University-Industry research engagement key to regional development
17 Sep 2015
In its submission to the Government’s Review of Research Funding and Policy Arrangements, the Regional Universities Network (RUN) has indicated that it is essential for regional universities to be adequately funded for research engagement with industry to drive regional development in the national interest.
The Chair of RUN, Professor Jan Thomas, said that regional Australia, where a third of the Australian population resides, needs more highly trained professionals, innovative research and engagement between universities and industry to support strategic and national priorities.
“Any further concentration of research funding in a few, metropolitan universities would prevent the growth of research in regional Australia which services the needs of business and the general community. If regional universities are funded to engage with regional business we will in turn use our expertise and broker others for the benefit of our communities and the nation,” Professor Thomas said.
“It is important that the scope of programs and incentives available to encourage partnerships between universities and industry recognises the mix of business in regional Australia, including small to medium enterprises, cooperatives, and entities delivering regional services.
“We also advocate for strategic, regional committees, modelled on the English Local Enterprise Partnerships, to bring industry and universities together to foster collaboration.
“More needs to be done to encourage industry-focussed research training. We support establishing a new program of industry PhD scholarships, focussing on SMEs and non-commercial partners, to be partly funded by the Government’s Research Training Scheme (RTS) and partly by partner organisations. A significant proportion of scholarships should be allocated outside capital cities to drive regional development, and industry partners should be provided with favourable taxation treatment.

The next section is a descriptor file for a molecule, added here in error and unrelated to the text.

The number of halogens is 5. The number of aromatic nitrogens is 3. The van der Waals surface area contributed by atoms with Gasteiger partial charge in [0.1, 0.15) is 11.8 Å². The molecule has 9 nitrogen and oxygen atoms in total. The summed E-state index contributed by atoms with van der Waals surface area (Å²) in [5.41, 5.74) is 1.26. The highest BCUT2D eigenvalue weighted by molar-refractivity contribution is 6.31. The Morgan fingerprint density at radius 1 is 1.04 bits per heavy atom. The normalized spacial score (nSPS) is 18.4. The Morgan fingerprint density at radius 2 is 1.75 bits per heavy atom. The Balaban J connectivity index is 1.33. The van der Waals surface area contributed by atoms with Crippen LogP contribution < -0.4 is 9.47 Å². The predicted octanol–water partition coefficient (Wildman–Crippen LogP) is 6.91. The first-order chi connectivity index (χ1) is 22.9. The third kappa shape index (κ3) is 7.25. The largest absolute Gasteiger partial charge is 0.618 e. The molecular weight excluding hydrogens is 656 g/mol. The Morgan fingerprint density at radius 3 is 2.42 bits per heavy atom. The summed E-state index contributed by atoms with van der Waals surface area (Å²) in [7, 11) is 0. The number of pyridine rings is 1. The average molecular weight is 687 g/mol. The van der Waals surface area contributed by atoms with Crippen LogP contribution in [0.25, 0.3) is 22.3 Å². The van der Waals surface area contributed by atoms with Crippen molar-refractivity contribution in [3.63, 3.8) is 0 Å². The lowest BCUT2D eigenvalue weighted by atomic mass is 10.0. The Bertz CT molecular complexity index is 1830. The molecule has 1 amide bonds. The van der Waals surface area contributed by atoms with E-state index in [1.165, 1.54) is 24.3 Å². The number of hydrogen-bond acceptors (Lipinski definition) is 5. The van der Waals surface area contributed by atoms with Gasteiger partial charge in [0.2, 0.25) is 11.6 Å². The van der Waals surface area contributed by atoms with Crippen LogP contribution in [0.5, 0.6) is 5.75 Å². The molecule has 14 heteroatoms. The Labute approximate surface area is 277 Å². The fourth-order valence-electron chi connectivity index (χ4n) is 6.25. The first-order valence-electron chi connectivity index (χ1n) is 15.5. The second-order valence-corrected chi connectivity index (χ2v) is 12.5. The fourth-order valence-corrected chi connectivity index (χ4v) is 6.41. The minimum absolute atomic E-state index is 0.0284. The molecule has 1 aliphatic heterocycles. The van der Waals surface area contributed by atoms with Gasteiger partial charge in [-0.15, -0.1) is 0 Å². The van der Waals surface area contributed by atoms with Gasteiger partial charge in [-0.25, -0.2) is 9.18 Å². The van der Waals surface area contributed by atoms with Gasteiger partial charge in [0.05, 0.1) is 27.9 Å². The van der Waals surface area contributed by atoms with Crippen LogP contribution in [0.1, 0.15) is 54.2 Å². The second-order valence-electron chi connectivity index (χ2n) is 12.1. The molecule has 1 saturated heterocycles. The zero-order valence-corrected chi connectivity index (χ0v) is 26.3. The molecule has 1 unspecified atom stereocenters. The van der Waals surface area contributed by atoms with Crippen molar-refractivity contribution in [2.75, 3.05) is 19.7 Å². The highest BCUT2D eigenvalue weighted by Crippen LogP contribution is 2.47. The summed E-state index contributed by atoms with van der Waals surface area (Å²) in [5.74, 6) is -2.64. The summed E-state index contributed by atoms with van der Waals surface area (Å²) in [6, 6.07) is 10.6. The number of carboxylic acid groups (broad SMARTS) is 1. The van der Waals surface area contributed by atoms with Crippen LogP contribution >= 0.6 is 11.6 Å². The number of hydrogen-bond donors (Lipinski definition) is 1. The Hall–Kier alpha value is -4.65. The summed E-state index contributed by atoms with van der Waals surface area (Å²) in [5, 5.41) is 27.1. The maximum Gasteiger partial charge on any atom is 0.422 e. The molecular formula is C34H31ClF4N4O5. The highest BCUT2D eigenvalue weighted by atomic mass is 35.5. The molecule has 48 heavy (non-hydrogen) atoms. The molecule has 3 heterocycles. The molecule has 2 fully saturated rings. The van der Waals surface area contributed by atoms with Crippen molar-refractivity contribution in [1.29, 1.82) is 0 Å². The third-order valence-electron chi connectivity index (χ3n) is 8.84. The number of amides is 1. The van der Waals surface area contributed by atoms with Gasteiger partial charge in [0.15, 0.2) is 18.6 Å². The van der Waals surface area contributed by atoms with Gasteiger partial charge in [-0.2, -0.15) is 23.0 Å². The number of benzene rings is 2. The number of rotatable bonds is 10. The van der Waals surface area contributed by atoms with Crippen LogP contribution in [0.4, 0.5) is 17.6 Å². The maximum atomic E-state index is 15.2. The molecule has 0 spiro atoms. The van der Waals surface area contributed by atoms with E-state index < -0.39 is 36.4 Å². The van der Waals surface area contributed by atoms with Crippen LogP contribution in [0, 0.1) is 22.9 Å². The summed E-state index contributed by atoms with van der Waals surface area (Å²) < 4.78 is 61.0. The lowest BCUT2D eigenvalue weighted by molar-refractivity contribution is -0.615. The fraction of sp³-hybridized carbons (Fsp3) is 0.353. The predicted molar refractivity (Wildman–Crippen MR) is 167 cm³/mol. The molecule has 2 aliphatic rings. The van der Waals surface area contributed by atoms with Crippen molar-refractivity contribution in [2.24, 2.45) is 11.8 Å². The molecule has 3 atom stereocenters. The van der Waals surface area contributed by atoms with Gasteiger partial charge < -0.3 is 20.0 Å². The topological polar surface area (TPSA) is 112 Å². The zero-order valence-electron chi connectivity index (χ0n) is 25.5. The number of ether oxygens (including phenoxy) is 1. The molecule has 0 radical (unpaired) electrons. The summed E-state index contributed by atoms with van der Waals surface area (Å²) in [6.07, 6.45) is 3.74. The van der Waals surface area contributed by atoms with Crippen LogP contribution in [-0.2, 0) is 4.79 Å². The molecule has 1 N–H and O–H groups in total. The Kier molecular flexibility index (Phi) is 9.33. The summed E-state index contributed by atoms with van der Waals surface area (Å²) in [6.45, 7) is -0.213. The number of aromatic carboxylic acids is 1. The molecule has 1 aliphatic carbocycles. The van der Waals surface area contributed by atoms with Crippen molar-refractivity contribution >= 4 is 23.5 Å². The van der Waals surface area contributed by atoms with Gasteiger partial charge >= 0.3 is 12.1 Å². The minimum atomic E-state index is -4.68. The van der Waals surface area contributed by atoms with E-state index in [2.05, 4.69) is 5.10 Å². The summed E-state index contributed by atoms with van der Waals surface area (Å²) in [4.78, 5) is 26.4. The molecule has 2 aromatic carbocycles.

“RUN also supports setting aside some funding from the Research Training Scheme to attract research students to regional Australia in areas of national priority.
“Other changes to the research block grants could include increasing funding to the Joint Research Engagement program to encourage collaboration with industry, and including an element in this scheme for research extension to enhance the uptake of new technologies,” Professor Thomas said.
“Greater industry engagement should be encouraged in the Government’s linkage-focussed, competitive grant programs.
“Fundamental research is critical and any adjustments to encourage industry collaboration and commercialisation outcomes should create an appropriate balance preserving the nation’s capability and activity to create new ideas and innovations.”
Further details are available in RUN’s submission to the review at www.run.edu.au
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Contact: Dr Caroline Perkins
Executive Director, Regional Universities Network, 0408 482 736
Issued by: Diana Streak
RUN Media Adviser